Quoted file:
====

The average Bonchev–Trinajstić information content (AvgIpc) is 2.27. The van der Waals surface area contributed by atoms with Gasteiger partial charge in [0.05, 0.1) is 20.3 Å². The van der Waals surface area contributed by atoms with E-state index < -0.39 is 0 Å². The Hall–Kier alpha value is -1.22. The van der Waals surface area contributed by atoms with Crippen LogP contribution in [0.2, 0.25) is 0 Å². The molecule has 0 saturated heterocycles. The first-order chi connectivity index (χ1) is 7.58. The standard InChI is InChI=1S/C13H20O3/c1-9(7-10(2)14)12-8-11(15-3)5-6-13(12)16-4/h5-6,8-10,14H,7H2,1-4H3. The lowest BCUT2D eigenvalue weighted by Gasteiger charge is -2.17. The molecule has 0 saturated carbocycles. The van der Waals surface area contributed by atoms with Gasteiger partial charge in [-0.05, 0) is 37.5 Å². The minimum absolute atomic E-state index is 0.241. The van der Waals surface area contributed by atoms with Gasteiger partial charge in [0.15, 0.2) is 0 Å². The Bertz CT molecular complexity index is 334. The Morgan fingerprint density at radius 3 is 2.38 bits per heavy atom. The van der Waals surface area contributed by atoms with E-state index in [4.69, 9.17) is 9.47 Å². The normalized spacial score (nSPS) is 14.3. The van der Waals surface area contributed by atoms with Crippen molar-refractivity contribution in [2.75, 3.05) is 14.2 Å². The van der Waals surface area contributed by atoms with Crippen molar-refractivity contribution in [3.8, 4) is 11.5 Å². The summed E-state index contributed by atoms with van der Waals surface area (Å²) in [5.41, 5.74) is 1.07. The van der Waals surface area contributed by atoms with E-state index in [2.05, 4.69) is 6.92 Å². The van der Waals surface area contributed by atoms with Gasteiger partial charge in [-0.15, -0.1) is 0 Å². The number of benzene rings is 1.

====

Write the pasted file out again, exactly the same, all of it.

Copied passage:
The average Bonchev–Trinajstić information content (AvgIpc) is 2.27. The van der Waals surface area contributed by atoms with Gasteiger partial charge in [0.05, 0.1) is 20.3 Å². The van der Waals surface area contributed by atoms with E-state index < -0.39 is 0 Å². The Hall–Kier alpha value is -1.22. The van der Waals surface area contributed by atoms with Crippen LogP contribution in [0.2, 0.25) is 0 Å². The molecule has 0 saturated heterocycles. The first-order chi connectivity index (χ1) is 7.58. The standard InChI is InChI=1S/C13H20O3/c1-9(7-10(2)14)12-8-11(15-3)5-6-13(12)16-4/h5-6,8-10,14H,7H2,1-4H3. The lowest BCUT2D eigenvalue weighted by Gasteiger charge is -2.17. The molecule has 0 saturated carbocycles. The van der Waals surface area contributed by atoms with Gasteiger partial charge in [-0.05, 0) is 37.5 Å². The minimum absolute atomic E-state index is 0.241. The van der Waals surface area contributed by atoms with Gasteiger partial charge in [0.15, 0.2) is 0 Å². The Bertz CT molecular complexity index is 334. The Morgan fingerprint density at radius 3 is 2.38 bits per heavy atom. The van der Waals surface area contributed by atoms with E-state index in [4.69, 9.17) is 9.47 Å². The normalized spacial score (nSPS) is 14.3. The van der Waals surface area contributed by atoms with Crippen molar-refractivity contribution in [2.75, 3.05) is 14.2 Å². The van der Waals surface area contributed by atoms with Crippen molar-refractivity contribution in [3.8, 4) is 11.5 Å². The summed E-state index contributed by atoms with van der Waals surface area (Å²) in [5.41, 5.74) is 1.07. The van der Waals surface area contributed by atoms with E-state index in [2.05, 4.69) is 6.92 Å². The van der Waals surface area contributed by atoms with Gasteiger partial charge in [-0.15, -0.1) is 0 Å². The number of benzene rings is 1.